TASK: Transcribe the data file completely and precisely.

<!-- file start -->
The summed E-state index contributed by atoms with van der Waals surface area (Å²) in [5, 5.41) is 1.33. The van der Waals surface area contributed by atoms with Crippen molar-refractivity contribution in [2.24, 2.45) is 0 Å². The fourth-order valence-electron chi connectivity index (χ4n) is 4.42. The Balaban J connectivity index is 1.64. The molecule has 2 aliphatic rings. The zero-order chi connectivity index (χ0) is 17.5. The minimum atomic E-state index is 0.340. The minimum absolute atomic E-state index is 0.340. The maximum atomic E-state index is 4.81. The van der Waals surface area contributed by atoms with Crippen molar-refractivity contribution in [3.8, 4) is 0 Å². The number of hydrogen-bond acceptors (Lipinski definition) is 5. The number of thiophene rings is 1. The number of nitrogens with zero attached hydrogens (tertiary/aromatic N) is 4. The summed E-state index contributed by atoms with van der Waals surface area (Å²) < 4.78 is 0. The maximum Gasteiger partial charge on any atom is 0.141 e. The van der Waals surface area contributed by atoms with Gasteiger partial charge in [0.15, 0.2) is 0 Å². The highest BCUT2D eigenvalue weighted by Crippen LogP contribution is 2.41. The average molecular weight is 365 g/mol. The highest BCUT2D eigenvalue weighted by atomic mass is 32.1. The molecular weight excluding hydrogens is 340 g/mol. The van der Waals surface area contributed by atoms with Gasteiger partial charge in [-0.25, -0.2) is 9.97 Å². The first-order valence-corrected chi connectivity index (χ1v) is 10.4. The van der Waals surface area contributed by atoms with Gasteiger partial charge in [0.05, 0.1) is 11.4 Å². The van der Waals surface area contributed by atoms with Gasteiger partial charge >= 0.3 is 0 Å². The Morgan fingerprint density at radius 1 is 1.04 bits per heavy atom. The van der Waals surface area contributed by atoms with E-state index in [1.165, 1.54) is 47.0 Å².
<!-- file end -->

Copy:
The summed E-state index contributed by atoms with van der Waals surface area (Å²) in [5, 5.41) is 1.33. The van der Waals surface area contributed by atoms with Crippen molar-refractivity contribution in [2.24, 2.45) is 0 Å². The fourth-order valence-electron chi connectivity index (χ4n) is 4.42. The Balaban J connectivity index is 1.64. The molecule has 2 aliphatic rings. The zero-order chi connectivity index (χ0) is 17.5. The minimum atomic E-state index is 0.340. The minimum absolute atomic E-state index is 0.340. The maximum atomic E-state index is 4.81. The van der Waals surface area contributed by atoms with Crippen molar-refractivity contribution in [3.8, 4) is 0 Å². The number of hydrogen-bond acceptors (Lipinski definition) is 5. The number of thiophene rings is 1. The number of nitrogens with zero attached hydrogens (tertiary/aromatic N) is 4. The summed E-state index contributed by atoms with van der Waals surface area (Å²) < 4.78 is 0. The maximum Gasteiger partial charge on any atom is 0.141 e. The van der Waals surface area contributed by atoms with Gasteiger partial charge in [0.15, 0.2) is 0 Å². The highest BCUT2D eigenvalue weighted by Crippen LogP contribution is 2.41. The average molecular weight is 365 g/mol. The highest BCUT2D eigenvalue weighted by atomic mass is 32.1. The molecular weight excluding hydrogens is 340 g/mol. The van der Waals surface area contributed by atoms with Gasteiger partial charge in [-0.25, -0.2) is 9.97 Å². The first-order valence-corrected chi connectivity index (χ1v) is 10.4. The van der Waals surface area contributed by atoms with Gasteiger partial charge in [0.05, 0.1) is 11.4 Å². The van der Waals surface area contributed by atoms with Gasteiger partial charge >= 0.3 is 0 Å². The Morgan fingerprint density at radius 1 is 1.04 bits per heavy atom. The van der Waals surface area contributed by atoms with E-state index in [1.165, 1.54) is 47.0 Å².